Mason sorority holds public talk on mental health
BY LEIGH NORMAN, STAFF WRITER
Put five students in a line. Put six in another line. Out of the first line, three students likely have anxiety, around 60 percent. From those six in the second line, likely half struggle with depression. This makes Delta Sigma Theta’s event on mental health,“Beneath the Surface: A Campus Conversation on Depression and Anxiety,” an event that loosens the stigma around mental-health issues here at Mason.
Hosted by the Omicron Rho chapter on Oct. 17, students learned about recognizing mental illness both in themselves and others. The night began when Nicole Cross, senior communications major as well as the co-chair of physical and mental health in the sorority, declared it a “safe zone” before asking students about stressors such as “not [having] enough hours in the day,” “fear of missing out” and “too many assignments.”
The night was not just about depression and anxiety, but also focused on acceptance. Their first guest speaker was Jewelle Daquin, a licensed counselor, who asked the audience if they ever felt anxious or alone. Immediately, every hand went up. Those feelings of isolation or being overwhelmed are all valid. “Whatever you experience … is real to you,” Daquin said. She urged students to “give [themselves] permission” to feel that way without feeling like a lesser person for it. A visible wave of calm rippled through the room.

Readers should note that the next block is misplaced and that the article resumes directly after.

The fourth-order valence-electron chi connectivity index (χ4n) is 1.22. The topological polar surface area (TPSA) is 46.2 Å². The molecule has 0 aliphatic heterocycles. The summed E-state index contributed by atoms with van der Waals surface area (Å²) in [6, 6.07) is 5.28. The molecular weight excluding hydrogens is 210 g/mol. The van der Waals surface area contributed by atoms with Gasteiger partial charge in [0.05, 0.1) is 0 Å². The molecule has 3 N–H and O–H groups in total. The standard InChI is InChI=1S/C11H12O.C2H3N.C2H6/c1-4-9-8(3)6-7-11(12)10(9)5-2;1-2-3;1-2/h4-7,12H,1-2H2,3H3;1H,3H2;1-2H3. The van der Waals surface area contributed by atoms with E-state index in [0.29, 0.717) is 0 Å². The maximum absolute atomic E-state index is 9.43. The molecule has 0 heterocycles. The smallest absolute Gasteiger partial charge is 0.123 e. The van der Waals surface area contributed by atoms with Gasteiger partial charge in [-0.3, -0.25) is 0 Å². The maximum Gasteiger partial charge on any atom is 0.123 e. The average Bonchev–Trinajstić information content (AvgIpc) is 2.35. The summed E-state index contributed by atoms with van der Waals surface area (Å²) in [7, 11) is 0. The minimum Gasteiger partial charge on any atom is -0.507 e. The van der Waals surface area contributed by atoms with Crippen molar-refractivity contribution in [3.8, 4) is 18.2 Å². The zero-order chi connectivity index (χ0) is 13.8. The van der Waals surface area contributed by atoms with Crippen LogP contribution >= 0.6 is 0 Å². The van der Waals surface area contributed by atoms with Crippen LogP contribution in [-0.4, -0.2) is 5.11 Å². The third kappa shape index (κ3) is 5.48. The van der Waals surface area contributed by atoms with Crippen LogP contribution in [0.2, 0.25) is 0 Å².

Daquin also identified symptoms of mental illnesses. For example, symptoms of depression include fatigue, difficulty focusing, loss or increase in appetite and suicidal thoughts. The last symptom, she noted, ”does not appear on its own.” Normally, other symptoms appear before it.
While depression is usually a disorder, anxiety can be natural to a degree. Anxiety is our body’s way of preparing for a perceived threat, with Daquin comparing it to a smoke detector. Some smoke detectors go off during a fire, while some go off for burnt toast. However, it is dangerous to take the batteries out.
A recommended strategy to cope with anxiety is to make a change in how to react to perceived danger. Cognitive Behavioral Therapy (CBT) helps patients to challenge their worldviews. Daquin recommended starting with campus resources and reaching out to loved ones. When your friends and family have these conversations, attempt to get them professional help while also offering your companionship. Having them try to solve everything on their own will just hurt everyone.
The second presenter, Adara Adams, is a peer health educator from the Student Support and Advocacy Center (SSAC). Adams had much information to share about both SSAC and Counseling and Psychological Services (CAPS), which offers confidential help for students in crisis. During the presentation, the crowd piped up with their CAPS experiences. One found her outside therapist through the employees there. A student athlete was recommended to a sports psychologist.
CAPS has more to offer than recommendations and appointments, and is not just for mental illnesses. One example of this is their MindSpa, for anyone needing a break. In this quiet room, students can recline in massage chairs and breathe essential oils. Students can even book 30-minute appointments online and visit between classes.
The night ended with a series of scenarios. Student groups were given a dilemma to solve such as helping a roommate who never goes out or a best friend who drinks more than normal. Cross had each group explain how they would navigate each scenario.
Though the presentation is over, the line of students remains. Thanks to Beneath the Surface, there is now a room’s worth of students ready to help them.